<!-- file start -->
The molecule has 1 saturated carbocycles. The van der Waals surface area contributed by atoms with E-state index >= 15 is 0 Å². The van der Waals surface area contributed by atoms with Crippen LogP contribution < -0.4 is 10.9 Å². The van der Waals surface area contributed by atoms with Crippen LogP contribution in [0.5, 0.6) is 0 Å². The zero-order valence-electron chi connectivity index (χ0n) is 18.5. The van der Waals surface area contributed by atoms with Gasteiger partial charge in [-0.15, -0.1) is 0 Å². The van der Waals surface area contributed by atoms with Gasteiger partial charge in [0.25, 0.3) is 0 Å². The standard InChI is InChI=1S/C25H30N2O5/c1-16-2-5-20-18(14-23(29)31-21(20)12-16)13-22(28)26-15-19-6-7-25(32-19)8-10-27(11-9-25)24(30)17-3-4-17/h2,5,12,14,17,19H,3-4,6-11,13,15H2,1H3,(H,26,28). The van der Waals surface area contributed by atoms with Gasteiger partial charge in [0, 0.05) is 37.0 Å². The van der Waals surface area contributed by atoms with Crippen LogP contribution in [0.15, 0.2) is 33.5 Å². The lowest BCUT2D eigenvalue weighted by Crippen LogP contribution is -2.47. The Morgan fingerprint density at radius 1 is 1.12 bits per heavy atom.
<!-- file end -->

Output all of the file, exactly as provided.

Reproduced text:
The molecule has 1 saturated carbocycles. The van der Waals surface area contributed by atoms with E-state index >= 15 is 0 Å². The van der Waals surface area contributed by atoms with Crippen LogP contribution < -0.4 is 10.9 Å². The van der Waals surface area contributed by atoms with Crippen LogP contribution in [0.5, 0.6) is 0 Å². The zero-order valence-electron chi connectivity index (χ0n) is 18.5. The van der Waals surface area contributed by atoms with Gasteiger partial charge in [-0.15, -0.1) is 0 Å². The van der Waals surface area contributed by atoms with Gasteiger partial charge in [0.25, 0.3) is 0 Å². The standard InChI is InChI=1S/C25H30N2O5/c1-16-2-5-20-18(14-23(29)31-21(20)12-16)13-22(28)26-15-19-6-7-25(32-19)8-10-27(11-9-25)24(30)17-3-4-17/h2,5,12,14,17,19H,3-4,6-11,13,15H2,1H3,(H,26,28). The van der Waals surface area contributed by atoms with Gasteiger partial charge in [0, 0.05) is 37.0 Å². The van der Waals surface area contributed by atoms with Crippen LogP contribution in [0.15, 0.2) is 33.5 Å². The lowest BCUT2D eigenvalue weighted by Crippen LogP contribution is -2.47. The Morgan fingerprint density at radius 1 is 1.12 bits per heavy atom.